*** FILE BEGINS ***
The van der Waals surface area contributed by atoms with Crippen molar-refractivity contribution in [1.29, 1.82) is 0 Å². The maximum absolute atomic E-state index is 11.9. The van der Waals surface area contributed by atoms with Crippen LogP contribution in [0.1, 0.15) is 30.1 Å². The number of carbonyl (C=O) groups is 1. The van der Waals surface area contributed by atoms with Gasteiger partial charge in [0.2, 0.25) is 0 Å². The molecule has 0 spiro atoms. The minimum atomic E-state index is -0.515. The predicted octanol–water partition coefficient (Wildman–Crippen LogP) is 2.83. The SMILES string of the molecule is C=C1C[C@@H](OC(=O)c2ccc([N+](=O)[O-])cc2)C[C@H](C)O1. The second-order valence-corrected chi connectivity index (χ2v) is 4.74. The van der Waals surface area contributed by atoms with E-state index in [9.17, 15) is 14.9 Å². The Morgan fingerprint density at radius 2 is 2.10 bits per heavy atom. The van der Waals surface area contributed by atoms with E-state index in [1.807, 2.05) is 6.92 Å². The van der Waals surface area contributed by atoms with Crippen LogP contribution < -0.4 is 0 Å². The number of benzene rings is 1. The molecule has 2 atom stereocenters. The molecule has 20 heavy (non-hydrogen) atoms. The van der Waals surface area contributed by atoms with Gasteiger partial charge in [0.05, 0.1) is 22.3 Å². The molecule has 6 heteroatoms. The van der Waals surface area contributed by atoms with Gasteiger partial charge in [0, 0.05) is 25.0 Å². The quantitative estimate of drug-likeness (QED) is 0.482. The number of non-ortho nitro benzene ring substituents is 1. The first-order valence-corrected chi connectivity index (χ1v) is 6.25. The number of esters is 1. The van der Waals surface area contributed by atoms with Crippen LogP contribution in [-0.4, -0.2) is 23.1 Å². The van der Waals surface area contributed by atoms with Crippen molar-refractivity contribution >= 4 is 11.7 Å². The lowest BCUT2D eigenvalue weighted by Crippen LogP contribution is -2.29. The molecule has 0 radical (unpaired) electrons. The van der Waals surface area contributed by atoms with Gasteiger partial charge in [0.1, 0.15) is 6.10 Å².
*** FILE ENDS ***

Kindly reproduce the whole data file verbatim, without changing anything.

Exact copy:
The van der Waals surface area contributed by atoms with Crippen molar-refractivity contribution in [1.29, 1.82) is 0 Å². The maximum absolute atomic E-state index is 11.9. The van der Waals surface area contributed by atoms with Crippen LogP contribution in [0.1, 0.15) is 30.1 Å². The number of carbonyl (C=O) groups is 1. The van der Waals surface area contributed by atoms with Gasteiger partial charge in [0.2, 0.25) is 0 Å². The molecule has 0 spiro atoms. The minimum atomic E-state index is -0.515. The predicted octanol–water partition coefficient (Wildman–Crippen LogP) is 2.83. The SMILES string of the molecule is C=C1C[C@@H](OC(=O)c2ccc([N+](=O)[O-])cc2)C[C@H](C)O1. The second-order valence-corrected chi connectivity index (χ2v) is 4.74. The van der Waals surface area contributed by atoms with E-state index in [9.17, 15) is 14.9 Å². The Morgan fingerprint density at radius 2 is 2.10 bits per heavy atom. The van der Waals surface area contributed by atoms with E-state index in [1.807, 2.05) is 6.92 Å². The van der Waals surface area contributed by atoms with Crippen LogP contribution < -0.4 is 0 Å². The number of benzene rings is 1. The molecule has 2 atom stereocenters. The molecule has 20 heavy (non-hydrogen) atoms. The van der Waals surface area contributed by atoms with Gasteiger partial charge in [0.05, 0.1) is 22.3 Å². The molecule has 6 heteroatoms. The van der Waals surface area contributed by atoms with Gasteiger partial charge in [0, 0.05) is 25.0 Å². The quantitative estimate of drug-likeness (QED) is 0.482. The number of non-ortho nitro benzene ring substituents is 1. The first-order valence-corrected chi connectivity index (χ1v) is 6.25. The number of esters is 1. The van der Waals surface area contributed by atoms with Crippen LogP contribution in [-0.4, -0.2) is 23.1 Å². The van der Waals surface area contributed by atoms with Crippen molar-refractivity contribution >= 4 is 11.7 Å². The lowest BCUT2D eigenvalue weighted by Crippen LogP contribution is -2.29. The molecule has 0 radical (unpaired) electrons. The van der Waals surface area contributed by atoms with Gasteiger partial charge in [0.1, 0.15) is 6.10 Å².